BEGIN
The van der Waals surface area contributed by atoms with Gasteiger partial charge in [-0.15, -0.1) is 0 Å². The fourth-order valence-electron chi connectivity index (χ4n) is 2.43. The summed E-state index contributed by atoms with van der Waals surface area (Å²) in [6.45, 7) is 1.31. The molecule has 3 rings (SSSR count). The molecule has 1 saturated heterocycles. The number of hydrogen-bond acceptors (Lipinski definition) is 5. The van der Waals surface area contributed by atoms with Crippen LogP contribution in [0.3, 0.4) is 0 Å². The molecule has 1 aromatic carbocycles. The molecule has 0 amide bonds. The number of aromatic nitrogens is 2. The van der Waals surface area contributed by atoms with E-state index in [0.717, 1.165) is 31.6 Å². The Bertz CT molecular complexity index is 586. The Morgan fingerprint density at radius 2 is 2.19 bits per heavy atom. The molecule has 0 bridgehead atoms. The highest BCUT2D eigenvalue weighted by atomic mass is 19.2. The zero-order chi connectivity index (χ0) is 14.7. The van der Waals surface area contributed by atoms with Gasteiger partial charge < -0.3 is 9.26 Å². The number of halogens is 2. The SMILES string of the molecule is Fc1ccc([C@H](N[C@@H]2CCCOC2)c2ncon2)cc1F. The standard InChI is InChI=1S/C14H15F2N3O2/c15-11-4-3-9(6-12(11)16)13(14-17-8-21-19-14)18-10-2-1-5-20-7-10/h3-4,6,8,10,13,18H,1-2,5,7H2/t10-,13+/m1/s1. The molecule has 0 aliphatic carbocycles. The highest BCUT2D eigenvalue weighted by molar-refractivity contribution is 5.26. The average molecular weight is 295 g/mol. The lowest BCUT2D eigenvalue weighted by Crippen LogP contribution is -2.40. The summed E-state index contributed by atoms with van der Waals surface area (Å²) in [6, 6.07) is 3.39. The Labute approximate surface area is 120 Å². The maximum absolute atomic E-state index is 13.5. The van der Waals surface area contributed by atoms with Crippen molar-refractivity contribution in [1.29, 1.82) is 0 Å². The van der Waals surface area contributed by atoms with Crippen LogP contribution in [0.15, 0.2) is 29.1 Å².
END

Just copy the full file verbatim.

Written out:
The van der Waals surface area contributed by atoms with Gasteiger partial charge in [-0.15, -0.1) is 0 Å². The fourth-order valence-electron chi connectivity index (χ4n) is 2.43. The summed E-state index contributed by atoms with van der Waals surface area (Å²) in [6.45, 7) is 1.31. The molecule has 3 rings (SSSR count). The molecule has 1 saturated heterocycles. The number of hydrogen-bond acceptors (Lipinski definition) is 5. The van der Waals surface area contributed by atoms with Crippen LogP contribution in [0.3, 0.4) is 0 Å². The molecule has 1 aromatic carbocycles. The molecule has 0 amide bonds. The number of aromatic nitrogens is 2. The van der Waals surface area contributed by atoms with E-state index in [0.717, 1.165) is 31.6 Å². The Bertz CT molecular complexity index is 586. The Morgan fingerprint density at radius 2 is 2.19 bits per heavy atom. The molecule has 0 bridgehead atoms. The highest BCUT2D eigenvalue weighted by atomic mass is 19.2. The zero-order chi connectivity index (χ0) is 14.7. The van der Waals surface area contributed by atoms with Gasteiger partial charge < -0.3 is 9.26 Å². The number of halogens is 2. The SMILES string of the molecule is Fc1ccc([C@H](N[C@@H]2CCCOC2)c2ncon2)cc1F. The standard InChI is InChI=1S/C14H15F2N3O2/c15-11-4-3-9(6-12(11)16)13(14-17-8-21-19-14)18-10-2-1-5-20-7-10/h3-4,6,8,10,13,18H,1-2,5,7H2/t10-,13+/m1/s1. The molecule has 0 aliphatic carbocycles. The highest BCUT2D eigenvalue weighted by molar-refractivity contribution is 5.26. The average molecular weight is 295 g/mol. The lowest BCUT2D eigenvalue weighted by Crippen LogP contribution is -2.40. The summed E-state index contributed by atoms with van der Waals surface area (Å²) in [6, 6.07) is 3.39. The Labute approximate surface area is 120 Å². The maximum absolute atomic E-state index is 13.5. The van der Waals surface area contributed by atoms with Crippen molar-refractivity contribution in [1.29, 1.82) is 0 Å². The van der Waals surface area contributed by atoms with Crippen LogP contribution in [0.15, 0.2) is 29.1 Å².